05 January 2011
Researchers in Sweden and Spain have created transistors woven from modified silk fibres. The breakthrough bodes well for a new generation of electronic circuits that can be incorporated into fabrics or inserted into biological environments.
Conventional electronics are printed onto hard substrates, but many researchers are looking at ways to offer, literally, more flexible applications. Some are developing methods to print directly onto fabrics, while others are examining how to make individual fibres into circuit components.
Olle Inganäs and colleagues from Linköping University and the Biomedical Centre in Sweden and the Centre for Electrochemical Technologies, Spain, are doing the latter. In the past six years Inganäs's group has shown how to make silk fibres from the silkworm Bombyx mori into semiconductors by dipping them in a dispersion of a conductive polymer. Now, they have demonstrated that such semiconducting silk fibres can be woven into an 'electrochemical' transistor - one that employs an ionic solution, or electrolyte, to modify conductivity, as dopants are used in conventional semiconductors.
Microscopy image of a silk fibre-based electrochemical transistor device with source (S), drain (D), and gate (G) as indicated. A drop of electrolyte bridges the gap between the two fibres at the cross-junction
© Advanced Materials
To make the silk transistor, the researchers crossed two silk fibres that had previously been dipped in a polymer known as PEDOT-S, and then added a drop of electrolyte at the junction. By applying a voltage across two ends of one fibre, which acted as the 'gate' electrodes, they could control the current passing along the other fibre, whose ends acted as the 'source' and 'drain' electrodes. This is the same function performed by conventional transistors.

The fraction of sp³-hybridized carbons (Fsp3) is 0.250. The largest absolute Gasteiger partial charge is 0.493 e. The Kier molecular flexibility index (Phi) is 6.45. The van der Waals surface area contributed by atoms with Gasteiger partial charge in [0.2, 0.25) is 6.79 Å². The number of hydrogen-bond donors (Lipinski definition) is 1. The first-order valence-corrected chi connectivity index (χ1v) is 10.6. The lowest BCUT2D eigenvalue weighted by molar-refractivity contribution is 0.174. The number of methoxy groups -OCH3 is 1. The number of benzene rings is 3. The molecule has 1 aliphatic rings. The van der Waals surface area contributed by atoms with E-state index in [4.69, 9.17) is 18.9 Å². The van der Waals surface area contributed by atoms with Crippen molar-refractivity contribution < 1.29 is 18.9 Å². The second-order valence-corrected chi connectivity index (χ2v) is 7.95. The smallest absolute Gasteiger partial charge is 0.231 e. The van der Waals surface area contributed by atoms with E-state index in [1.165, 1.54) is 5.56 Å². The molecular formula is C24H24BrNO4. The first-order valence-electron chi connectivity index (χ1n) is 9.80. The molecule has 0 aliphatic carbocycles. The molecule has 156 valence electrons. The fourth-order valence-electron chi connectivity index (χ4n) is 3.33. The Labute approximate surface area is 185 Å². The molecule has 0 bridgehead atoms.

Jennifer Lewis, a materials scientist at the University of Illinois at Urbana-Champaign, US, thinks Inganäs's group has taken an 'important step' towards electronics integrated with textiles, but notes there are limitations. 'The electrical properties [of silk fibres] suffer from having an insulating silk core,' she explains. 'Another limitation is the need to "link" the junctions between the two fibres [with electrolyte], which would be cumbersome in a large-scale manufacturing process.'
Paul Calvert, an expert in flexible electronics at the University of Massachusetts in Dartmouth, US, agrees that the silk transistors have advantages and disadvantages. He points out that they operate at low voltages and can modify current with a factor of more than 100 - characteristics that compare well with other novel transistors. However, he says they are rather slow to operate, and are not very stretchable. The Linköping researchers say their next step is to demonstrate the silk transistors in unconventional electronic devices. 'We want to integrate the structures into biological tissue,' says Inganäs.